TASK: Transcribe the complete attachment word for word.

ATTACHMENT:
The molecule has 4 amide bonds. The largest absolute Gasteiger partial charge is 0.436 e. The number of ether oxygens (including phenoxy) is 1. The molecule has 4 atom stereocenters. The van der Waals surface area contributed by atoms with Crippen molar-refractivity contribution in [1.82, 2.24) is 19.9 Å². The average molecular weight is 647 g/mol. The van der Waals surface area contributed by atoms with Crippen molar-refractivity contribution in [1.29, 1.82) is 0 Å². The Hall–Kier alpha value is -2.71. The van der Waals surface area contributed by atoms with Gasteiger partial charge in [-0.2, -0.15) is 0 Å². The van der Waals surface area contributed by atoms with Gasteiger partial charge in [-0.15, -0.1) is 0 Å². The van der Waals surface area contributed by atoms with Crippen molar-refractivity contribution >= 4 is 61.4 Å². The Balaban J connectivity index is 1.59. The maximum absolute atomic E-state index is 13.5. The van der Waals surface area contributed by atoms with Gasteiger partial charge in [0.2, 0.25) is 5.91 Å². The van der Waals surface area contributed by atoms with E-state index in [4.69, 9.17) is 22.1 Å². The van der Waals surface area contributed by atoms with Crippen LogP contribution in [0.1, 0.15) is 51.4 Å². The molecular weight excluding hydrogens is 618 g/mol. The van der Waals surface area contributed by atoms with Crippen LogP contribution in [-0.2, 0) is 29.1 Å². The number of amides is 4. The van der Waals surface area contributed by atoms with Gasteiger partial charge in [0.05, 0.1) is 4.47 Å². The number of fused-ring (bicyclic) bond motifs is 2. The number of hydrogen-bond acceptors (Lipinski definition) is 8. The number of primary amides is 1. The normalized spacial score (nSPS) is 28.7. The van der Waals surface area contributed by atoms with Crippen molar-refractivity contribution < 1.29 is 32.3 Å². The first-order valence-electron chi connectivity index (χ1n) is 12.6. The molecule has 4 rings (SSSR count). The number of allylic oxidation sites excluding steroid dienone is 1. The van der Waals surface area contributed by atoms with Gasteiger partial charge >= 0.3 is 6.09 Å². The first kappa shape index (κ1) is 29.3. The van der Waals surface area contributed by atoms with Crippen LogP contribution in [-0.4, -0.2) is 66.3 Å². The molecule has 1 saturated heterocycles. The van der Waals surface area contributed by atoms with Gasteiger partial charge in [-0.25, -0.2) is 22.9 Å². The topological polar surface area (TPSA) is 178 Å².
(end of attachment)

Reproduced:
The molecule has 4 amide bonds. The largest absolute Gasteiger partial charge is 0.436 e. The number of ether oxygens (including phenoxy) is 1. The molecule has 4 atom stereocenters. The van der Waals surface area contributed by atoms with Crippen molar-refractivity contribution in [1.82, 2.24) is 19.9 Å². The average molecular weight is 647 g/mol. The van der Waals surface area contributed by atoms with Crippen molar-refractivity contribution in [1.29, 1.82) is 0 Å². The Hall–Kier alpha value is -2.71. The van der Waals surface area contributed by atoms with Gasteiger partial charge in [-0.2, -0.15) is 0 Å². The van der Waals surface area contributed by atoms with Gasteiger partial charge in [-0.15, -0.1) is 0 Å². The van der Waals surface area contributed by atoms with Crippen molar-refractivity contribution >= 4 is 61.4 Å². The Balaban J connectivity index is 1.59. The maximum absolute atomic E-state index is 13.5. The van der Waals surface area contributed by atoms with Gasteiger partial charge in [0.2, 0.25) is 5.91 Å². The van der Waals surface area contributed by atoms with E-state index in [4.69, 9.17) is 22.1 Å². The van der Waals surface area contributed by atoms with Crippen LogP contribution in [0.1, 0.15) is 51.4 Å². The molecular weight excluding hydrogens is 618 g/mol. The van der Waals surface area contributed by atoms with Crippen LogP contribution in [-0.2, 0) is 29.1 Å². The number of amides is 4. The van der Waals surface area contributed by atoms with Gasteiger partial charge in [0.05, 0.1) is 4.47 Å². The number of fused-ring (bicyclic) bond motifs is 2. The number of hydrogen-bond acceptors (Lipinski definition) is 8. The number of primary amides is 1. The normalized spacial score (nSPS) is 28.7. The van der Waals surface area contributed by atoms with Crippen molar-refractivity contribution < 1.29 is 32.3 Å². The first-order valence-electron chi connectivity index (χ1n) is 12.6. The molecule has 4 rings (SSSR count). The number of allylic oxidation sites excluding steroid dienone is 1. The van der Waals surface area contributed by atoms with Gasteiger partial charge >= 0.3 is 6.09 Å². The first kappa shape index (κ1) is 29.3. The van der Waals surface area contributed by atoms with Crippen LogP contribution in [-0.4, -0.2) is 66.3 Å². The molecule has 1 saturated heterocycles. The van der Waals surface area contributed by atoms with Gasteiger partial charge in [-0.25, -0.2) is 22.9 Å². The topological polar surface area (TPSA) is 178 Å².